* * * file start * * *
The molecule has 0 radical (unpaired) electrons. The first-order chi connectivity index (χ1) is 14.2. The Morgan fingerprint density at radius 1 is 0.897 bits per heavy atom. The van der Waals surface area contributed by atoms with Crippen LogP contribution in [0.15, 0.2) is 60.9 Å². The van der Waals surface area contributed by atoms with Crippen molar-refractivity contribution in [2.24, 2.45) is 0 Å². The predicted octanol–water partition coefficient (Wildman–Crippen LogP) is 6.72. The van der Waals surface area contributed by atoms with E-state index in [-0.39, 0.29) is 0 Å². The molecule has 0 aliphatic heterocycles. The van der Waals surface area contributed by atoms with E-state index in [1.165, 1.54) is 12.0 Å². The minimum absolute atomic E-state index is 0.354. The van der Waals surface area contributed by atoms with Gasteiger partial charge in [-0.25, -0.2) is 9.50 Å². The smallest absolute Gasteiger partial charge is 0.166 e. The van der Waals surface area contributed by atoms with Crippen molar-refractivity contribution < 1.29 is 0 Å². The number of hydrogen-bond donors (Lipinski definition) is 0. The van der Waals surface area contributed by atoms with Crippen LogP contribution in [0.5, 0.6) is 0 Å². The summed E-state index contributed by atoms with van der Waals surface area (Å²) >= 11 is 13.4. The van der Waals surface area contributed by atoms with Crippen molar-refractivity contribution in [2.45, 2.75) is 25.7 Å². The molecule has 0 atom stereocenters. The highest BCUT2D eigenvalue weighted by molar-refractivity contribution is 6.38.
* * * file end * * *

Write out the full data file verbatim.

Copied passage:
The molecule has 0 radical (unpaired) electrons. The first-order chi connectivity index (χ1) is 14.2. The Morgan fingerprint density at radius 1 is 0.897 bits per heavy atom. The van der Waals surface area contributed by atoms with Crippen LogP contribution in [0.15, 0.2) is 60.9 Å². The van der Waals surface area contributed by atoms with Crippen molar-refractivity contribution in [2.24, 2.45) is 0 Å². The predicted octanol–water partition coefficient (Wildman–Crippen LogP) is 6.72. The van der Waals surface area contributed by atoms with E-state index in [-0.39, 0.29) is 0 Å². The molecule has 0 aliphatic heterocycles. The van der Waals surface area contributed by atoms with E-state index in [1.165, 1.54) is 12.0 Å². The minimum absolute atomic E-state index is 0.354. The van der Waals surface area contributed by atoms with Gasteiger partial charge in [-0.25, -0.2) is 9.50 Å². The smallest absolute Gasteiger partial charge is 0.166 e. The van der Waals surface area contributed by atoms with Crippen molar-refractivity contribution < 1.29 is 0 Å². The number of hydrogen-bond donors (Lipinski definition) is 0. The van der Waals surface area contributed by atoms with Crippen LogP contribution in [0.5, 0.6) is 0 Å². The summed E-state index contributed by atoms with van der Waals surface area (Å²) >= 11 is 13.4. The van der Waals surface area contributed by atoms with Crippen molar-refractivity contribution in [2.45, 2.75) is 25.7 Å². The molecule has 0 atom stereocenters. The highest BCUT2D eigenvalue weighted by molar-refractivity contribution is 6.38.